In an interview with The Standard, Justice Minister Ziyambi Ziyambi said some soldiers were arrested for their role in human rights violations after the fuel protests in January this year.
Speaking to Xolisani Ncube (XN), Ziyambi (ZZ) denied reports that some military intelligence personnel were being shielded from prosecution. Below is an excerpt of the interview:
XN: So far, has any soldier been charged for their role in human rights violations post the January 14 protests?
ZZ: What I know is that indeed, yes, we have some who were arrested.
I was briefed by the commissioner-general of police that there were some prison officers who were among the demonstrators. We also have some military personnel who were also arrested, so indeed the arrests that were carried out were not discriminatory.
All those who were suspected to have been involved were accounted for.
What is pleasing is that all those who were arrested were subjected to due process of law.
XN: There have been reports of soldiers and members of the military intelligence being shielded from prosecution by the authorities. Does this mean they had the blessings of the government to commit the crimes? A quick example is the case of the Mbare shebeen robbery involving Military Intelligence Department and Central Intelligence Organisation operatives.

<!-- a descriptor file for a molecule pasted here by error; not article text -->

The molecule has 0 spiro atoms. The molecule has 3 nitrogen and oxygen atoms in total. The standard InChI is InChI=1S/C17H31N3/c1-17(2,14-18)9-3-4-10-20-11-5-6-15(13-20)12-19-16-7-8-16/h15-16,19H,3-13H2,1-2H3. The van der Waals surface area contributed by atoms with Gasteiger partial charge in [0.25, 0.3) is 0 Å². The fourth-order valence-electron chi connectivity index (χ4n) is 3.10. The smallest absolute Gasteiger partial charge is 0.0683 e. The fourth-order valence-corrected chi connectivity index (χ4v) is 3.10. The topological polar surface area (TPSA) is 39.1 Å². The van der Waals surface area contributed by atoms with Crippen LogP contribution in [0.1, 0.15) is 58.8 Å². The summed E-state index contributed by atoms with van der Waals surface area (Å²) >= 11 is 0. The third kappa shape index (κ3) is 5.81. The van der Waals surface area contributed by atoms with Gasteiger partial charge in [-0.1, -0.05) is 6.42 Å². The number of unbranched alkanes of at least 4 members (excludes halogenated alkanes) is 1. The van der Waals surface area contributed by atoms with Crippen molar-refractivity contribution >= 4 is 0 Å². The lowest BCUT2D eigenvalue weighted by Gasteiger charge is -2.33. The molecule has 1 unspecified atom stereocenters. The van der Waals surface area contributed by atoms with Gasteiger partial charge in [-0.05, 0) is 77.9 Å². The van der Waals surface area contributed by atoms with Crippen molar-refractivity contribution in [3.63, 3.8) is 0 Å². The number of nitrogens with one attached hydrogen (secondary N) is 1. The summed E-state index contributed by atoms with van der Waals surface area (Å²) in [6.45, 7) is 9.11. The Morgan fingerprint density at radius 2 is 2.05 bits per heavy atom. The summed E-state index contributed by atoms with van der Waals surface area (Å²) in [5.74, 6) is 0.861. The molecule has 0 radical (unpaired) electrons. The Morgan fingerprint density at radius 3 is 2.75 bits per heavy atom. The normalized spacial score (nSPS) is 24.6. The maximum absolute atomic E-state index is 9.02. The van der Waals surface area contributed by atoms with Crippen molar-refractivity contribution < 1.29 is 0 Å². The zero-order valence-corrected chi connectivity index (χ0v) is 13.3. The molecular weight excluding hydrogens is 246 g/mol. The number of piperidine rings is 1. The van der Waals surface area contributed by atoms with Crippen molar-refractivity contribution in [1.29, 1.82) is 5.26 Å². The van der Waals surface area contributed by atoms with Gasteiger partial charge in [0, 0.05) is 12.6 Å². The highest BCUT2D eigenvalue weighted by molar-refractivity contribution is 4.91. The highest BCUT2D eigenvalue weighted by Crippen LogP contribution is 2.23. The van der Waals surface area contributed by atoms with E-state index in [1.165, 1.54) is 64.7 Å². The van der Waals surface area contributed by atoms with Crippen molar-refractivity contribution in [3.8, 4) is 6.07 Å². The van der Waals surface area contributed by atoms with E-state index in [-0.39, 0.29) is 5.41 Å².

ZZ: The policy of government is that no one is above the law.
The president has been very clear that, in fact, if you look at our Transitional Stabilisation Programme and our Vision 2030, they are anchored on respect for the fundamental human rights and rule of law.
Government has no policy whatsoever to shield anyone who breaks the law. No one is above the law.
The president has indicated that anyone who is caught on the wrong side of the law must face the music.
We strongly believe that if there were complaints about certain individuals who were shielded, reports must be made and due process of ensuring justice prevails will be followed.